PetroChina Co., the country’s biggest oil and gas producer, and the nation’s utilities stand to win from Russia’s $400 billion deal to supply gas to China, which will will provide the fuel at a price lower than expected.
“The deal is an economic game changer as PetroChina lands an attractive gas deal at a price that carries a 10 percent discount to what EU countries are currently paying, and a 40 percent discount to current LNG prices,” said Gordon Kwan, head of oil and gas research at Nomura International Hong Kong Ltd.
China National Petroleum Corp., PetroChina’s state-owned parent, and Russia’s OAO Gazprom yesterday signed the agreement in Shanghai to supply 38 billion cubic meters of gas annually over 30 years. PetroChina runs most of CNPC’s pipeline, refining and marketing businesses.
While precise commercial terms weren’t disclosed, Oleg Maximov, an analyst at Sberbank CIB, said the outline provided by Gazprom suggests a price of $350 to $380 per 1,000 cubic meters.
“This could potentially lift PetroChina’s earnings per share estimate by about 10 percent, once gas sales start in 2018 or 2019,” Nomura’s Kwan said.
China-based natural gas distributors such as China Gas Holdings Ltd. and Beijing Enterprises Holdings Ltd. also stand to gain as their profits are linked most closely to gas sales.
PetroChina rose 1.8 percent to HK$9.47 in Hong Kong, compared with a 0.5 percent gain in the city’s benchmark Hang Seng Index. China Gas jumped 6 percent to HK$13.08 and Beijing Enterprises gained 7 percent to HK$70, the most since June 2010.
China Gas, which supplies natural gas to 208 cities in Asia’s biggest economy, has gained 75 percent in the past year after air pollution in major centers including Beijing and Tianjin exceeded hazardous levels, prompting the government to take measures to curb the burning of coal and encourage gas use.
China Gas may sell as much as 40 billion cubic meters of natural gas in 2020 from an estimated 8 billion cubic meters this year, Chief Financial Officer Eric Leung said in November.
Fitch Ratings called the deal a medium-term positive for China’s gas sector, while Bank of America Merrill Lynch raised China Gas to buy from neutral, saying it will improve the company’s sales after northeastern China begins to receive the new supply from 2018. It raised China Gas’ target price to HK$14.50 from HK$13.50.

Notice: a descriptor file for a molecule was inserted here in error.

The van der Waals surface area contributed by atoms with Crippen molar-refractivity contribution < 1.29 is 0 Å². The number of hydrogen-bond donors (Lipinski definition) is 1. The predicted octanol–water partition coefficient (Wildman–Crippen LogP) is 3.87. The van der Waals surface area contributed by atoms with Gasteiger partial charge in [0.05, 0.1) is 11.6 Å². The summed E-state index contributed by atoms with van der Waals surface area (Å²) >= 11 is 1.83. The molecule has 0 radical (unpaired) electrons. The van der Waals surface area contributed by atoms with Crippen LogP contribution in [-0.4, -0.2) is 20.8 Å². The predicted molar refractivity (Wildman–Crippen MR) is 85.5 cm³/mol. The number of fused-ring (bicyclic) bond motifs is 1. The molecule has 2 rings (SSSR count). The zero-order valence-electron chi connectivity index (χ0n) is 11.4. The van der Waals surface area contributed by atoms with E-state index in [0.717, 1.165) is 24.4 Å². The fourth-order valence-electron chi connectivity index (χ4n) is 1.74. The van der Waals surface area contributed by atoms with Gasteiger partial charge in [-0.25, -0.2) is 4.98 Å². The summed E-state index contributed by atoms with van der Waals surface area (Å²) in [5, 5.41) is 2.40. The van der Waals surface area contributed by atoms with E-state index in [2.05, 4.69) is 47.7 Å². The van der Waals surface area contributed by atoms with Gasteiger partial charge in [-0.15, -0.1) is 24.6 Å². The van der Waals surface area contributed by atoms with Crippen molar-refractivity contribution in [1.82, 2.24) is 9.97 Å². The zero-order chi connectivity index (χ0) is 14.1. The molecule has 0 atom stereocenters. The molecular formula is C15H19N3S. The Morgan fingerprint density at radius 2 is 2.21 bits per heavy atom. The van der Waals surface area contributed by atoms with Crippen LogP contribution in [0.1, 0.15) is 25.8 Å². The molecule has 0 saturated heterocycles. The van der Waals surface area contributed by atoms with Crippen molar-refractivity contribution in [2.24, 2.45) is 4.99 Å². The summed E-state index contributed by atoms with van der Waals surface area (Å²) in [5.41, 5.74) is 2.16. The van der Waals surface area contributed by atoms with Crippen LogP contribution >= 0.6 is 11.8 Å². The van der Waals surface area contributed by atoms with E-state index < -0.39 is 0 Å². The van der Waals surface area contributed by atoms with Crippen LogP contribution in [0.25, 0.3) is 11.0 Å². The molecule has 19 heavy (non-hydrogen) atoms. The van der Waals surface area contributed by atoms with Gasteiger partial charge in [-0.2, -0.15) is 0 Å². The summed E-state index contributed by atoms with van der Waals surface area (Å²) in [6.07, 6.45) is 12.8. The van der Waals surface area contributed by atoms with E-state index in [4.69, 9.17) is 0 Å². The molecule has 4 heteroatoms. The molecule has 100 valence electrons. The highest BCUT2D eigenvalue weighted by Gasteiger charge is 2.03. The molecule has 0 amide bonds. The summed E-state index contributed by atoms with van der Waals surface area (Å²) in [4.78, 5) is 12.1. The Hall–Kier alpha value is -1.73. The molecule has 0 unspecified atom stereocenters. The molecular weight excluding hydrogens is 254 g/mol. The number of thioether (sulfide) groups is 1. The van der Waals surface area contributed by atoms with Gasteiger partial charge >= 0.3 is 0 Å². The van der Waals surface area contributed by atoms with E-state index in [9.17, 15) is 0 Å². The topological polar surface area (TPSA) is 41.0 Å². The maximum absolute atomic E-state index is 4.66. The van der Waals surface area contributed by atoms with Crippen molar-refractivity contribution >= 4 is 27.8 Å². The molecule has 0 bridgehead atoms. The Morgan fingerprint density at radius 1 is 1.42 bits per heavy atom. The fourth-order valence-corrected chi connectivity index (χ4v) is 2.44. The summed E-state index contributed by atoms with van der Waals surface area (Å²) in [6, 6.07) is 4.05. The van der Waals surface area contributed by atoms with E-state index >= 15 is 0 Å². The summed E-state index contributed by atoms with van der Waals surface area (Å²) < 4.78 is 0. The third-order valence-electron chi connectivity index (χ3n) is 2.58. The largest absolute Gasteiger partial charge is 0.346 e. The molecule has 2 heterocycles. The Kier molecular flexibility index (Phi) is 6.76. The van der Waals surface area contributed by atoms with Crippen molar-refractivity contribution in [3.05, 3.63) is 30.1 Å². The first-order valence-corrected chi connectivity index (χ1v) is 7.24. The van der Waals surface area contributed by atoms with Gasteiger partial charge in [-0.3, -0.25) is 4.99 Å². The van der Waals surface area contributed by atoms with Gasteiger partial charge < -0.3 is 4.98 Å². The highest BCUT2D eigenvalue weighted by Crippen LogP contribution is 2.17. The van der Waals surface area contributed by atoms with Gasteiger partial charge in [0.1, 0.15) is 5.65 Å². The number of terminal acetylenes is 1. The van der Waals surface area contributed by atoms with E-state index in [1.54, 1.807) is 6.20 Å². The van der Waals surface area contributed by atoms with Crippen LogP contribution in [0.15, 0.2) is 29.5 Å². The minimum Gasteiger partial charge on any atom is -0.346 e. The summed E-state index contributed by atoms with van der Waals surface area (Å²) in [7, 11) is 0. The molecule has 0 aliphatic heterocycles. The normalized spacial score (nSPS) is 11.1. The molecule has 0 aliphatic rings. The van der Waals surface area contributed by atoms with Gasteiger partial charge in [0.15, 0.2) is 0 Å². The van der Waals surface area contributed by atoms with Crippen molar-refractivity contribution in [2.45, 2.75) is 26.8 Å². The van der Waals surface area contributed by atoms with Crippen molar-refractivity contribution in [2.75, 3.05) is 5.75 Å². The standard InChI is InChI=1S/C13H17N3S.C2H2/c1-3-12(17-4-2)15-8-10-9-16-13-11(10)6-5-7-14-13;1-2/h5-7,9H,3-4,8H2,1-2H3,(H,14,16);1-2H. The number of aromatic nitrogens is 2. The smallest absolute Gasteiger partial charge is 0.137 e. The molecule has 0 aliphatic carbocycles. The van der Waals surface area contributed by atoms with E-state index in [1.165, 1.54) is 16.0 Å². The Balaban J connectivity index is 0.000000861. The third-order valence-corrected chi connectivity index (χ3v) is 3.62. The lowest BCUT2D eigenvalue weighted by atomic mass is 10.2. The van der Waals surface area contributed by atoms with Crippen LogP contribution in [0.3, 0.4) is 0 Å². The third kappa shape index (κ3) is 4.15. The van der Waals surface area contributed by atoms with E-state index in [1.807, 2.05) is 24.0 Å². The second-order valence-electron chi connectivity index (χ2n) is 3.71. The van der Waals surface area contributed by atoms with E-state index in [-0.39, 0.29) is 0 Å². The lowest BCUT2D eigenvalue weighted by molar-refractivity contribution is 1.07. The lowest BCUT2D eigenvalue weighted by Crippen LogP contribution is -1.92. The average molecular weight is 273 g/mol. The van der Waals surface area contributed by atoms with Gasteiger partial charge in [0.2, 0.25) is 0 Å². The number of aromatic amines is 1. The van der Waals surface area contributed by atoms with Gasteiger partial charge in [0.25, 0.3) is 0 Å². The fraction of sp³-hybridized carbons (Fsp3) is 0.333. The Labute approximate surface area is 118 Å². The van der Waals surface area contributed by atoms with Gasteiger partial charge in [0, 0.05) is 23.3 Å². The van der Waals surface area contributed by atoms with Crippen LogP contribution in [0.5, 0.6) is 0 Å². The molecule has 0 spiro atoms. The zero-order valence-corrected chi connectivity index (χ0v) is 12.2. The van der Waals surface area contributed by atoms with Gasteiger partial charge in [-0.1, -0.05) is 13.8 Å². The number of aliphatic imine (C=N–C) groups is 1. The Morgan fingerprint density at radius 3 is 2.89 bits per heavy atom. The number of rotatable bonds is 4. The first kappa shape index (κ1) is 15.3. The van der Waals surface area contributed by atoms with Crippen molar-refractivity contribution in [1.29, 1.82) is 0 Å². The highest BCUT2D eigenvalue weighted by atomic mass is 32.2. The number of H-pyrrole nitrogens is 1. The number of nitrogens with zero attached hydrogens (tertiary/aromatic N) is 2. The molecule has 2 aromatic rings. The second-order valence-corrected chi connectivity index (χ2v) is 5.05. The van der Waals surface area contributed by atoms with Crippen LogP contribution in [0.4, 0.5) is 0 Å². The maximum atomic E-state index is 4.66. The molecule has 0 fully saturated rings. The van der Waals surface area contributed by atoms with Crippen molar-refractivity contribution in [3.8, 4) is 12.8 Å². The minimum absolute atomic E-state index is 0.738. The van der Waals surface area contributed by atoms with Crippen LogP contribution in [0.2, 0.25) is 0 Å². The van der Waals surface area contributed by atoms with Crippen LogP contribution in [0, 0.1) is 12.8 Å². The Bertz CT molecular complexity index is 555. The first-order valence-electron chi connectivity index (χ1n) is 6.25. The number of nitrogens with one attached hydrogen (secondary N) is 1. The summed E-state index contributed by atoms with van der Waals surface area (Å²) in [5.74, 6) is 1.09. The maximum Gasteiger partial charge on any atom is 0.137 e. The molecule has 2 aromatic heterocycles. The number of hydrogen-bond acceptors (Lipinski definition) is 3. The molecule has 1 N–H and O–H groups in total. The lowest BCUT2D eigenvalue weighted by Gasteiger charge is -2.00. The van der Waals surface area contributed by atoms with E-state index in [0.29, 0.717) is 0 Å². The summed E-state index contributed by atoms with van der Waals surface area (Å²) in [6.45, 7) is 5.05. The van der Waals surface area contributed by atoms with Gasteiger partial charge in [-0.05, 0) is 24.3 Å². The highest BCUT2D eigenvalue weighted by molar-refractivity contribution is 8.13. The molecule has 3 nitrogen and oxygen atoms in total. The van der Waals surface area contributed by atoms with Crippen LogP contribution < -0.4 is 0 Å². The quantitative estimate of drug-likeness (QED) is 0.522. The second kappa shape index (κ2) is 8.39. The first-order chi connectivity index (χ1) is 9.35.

UOB Kay Hian Ltd. raised its recommendation on Beijing Enterprises to buy from hold with a target price of HK$80.
“The gas deal is positive across the board for natural gas distributors in China, as the increased supplies and relatively modest import prices will bring every player extra earnings down the road,” said Shi Yan, a UOB analyst in Shanghai.
A steady source of Russian gas will help China meet growing demand at a time when it’s struggling to exploit its own natural gas reserves, according to a note from Morena Skalamera, a research fellow at Harvard Kennedy School’s Belfer Center for Science and International Affairs.
“A reduction of China’s heavy dependence on coal through affordable gas expansion will be a critical step in curbing the country’s pollution and tackling global climate change,” Skalamera said in the note.
China plans to increase natural gas consumption to 9 percent of its total by 2017 and keep coal consumption below 65 percent, according to a statement from China’s National Development and Reform Commission this month. China’s natural gas consumption amounted to 5.2 percent of total energy consumption in 2012.
The Russian supply will be sufficient to meet almost a quarter of China’s current consumption and about 10 percent of estimated demand by 2020, said Nomura’s Kwan.
That leaves room for other suppliers, said Peter Coleman, chief executive officer of Woodside Petroleum Ltd., operator of the Pluto and North West Shelf LNG projects in Western Australia. “The Chinese market is very strong, probably stronger than experts say,” he said.
The gas deal will allow Russia to build a liquefied natural gas terminal in Vladivostok to compete with future U.S. LNG supplies to Asia. As such, it may provide gas importers and utilities in Japan, South Korea and Taiwan the leverage to negotiate better prices, Nomura’s Kwan said.
The deal could push spot prices lower when it enters the market in 2020, said Gavin Thompson, Tokyo-based head of gas and power research for Wood Mackenzie.
“For Korean and Japanese utilities, we think that means softer spot prices,” Thompson said.
The deal could force Japan and Korea to begin negotiating deals for around 2025, when their contracted supplies will have tightened, he said. Since China is now largely covered for that period, it won’t be the principal investor in new projects, leaving the other north Asian nations playing that role to secure their own supplies.
Yesterday’s deal was struck after more than a decade of talks between China and Gazprom, Russia’s largest company with a market value of 3.47 trillion rubles ($101 billion). Selling gas to China will boost tax revenue for Russia, where the government gets about 50 percent of its income from oil and gas.